It will be noted that changes of state at enable input 22 only take effect while the clock terminal 18 is at a low level and thus do not provide any effect until the next high state of the clock at node 13.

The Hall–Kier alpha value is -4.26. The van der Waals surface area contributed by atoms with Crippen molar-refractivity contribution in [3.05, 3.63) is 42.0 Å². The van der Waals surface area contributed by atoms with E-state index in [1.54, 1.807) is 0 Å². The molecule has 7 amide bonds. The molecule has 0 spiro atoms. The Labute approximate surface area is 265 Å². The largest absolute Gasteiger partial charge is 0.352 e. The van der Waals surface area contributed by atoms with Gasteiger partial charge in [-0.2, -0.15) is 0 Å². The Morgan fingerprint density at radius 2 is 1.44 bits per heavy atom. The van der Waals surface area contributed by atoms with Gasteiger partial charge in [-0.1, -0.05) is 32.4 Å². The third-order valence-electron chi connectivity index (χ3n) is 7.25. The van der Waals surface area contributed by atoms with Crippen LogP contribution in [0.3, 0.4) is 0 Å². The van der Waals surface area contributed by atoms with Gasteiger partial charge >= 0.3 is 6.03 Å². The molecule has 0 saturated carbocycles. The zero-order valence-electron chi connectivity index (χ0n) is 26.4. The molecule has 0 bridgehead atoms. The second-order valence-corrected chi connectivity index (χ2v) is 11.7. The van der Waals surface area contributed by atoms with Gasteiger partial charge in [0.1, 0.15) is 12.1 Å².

Turning now to FIG. 2, an embodiment of a clock pulse modification circuit 2 consists of a two-input multiplexer 100 having a first input 101, a second input 102, a select input 103 and an output connected to a circuit output 104. The circuit has a clock terminal 110 connected in use to receive a clock pulse train and the clock terminal is connected to the select input 103 of the two-input multiplexer 100. The first input 101 of the two-input multiplexer 100 is supplied from the output of a first latch 120 and the second input 102 is supplied from the output of a second latch 130. The circuit 2 has a control input 111 and an enable input 112, together with a reset input 113. The second latch 130 has an input 131 which is provided by the output of a first two-input AND gate 140 which is connected with a first input to the enable input terminal 112 and its second input to the control input 111. The input 121 of the first latch 120 is provided by the output of a two-input gating circuit 150 which receives at a first input the control input 111 and at a second input the enable input 112. The gating circuit 150 provides an AND function of the inverse of the control input 111 and the true enable input 112. The first latch 120 has a clock input node 122 connected to the clock terminal 110 and the second latch 130 has a clock node 132 likewise connected to the clock terminal 110. However, the first latch 120 responds to positive-going edges of clock pulses at the clock terminal 110 whereas the second latch 130 responds to the negative-going edges of clock pulses at clock terminal 110.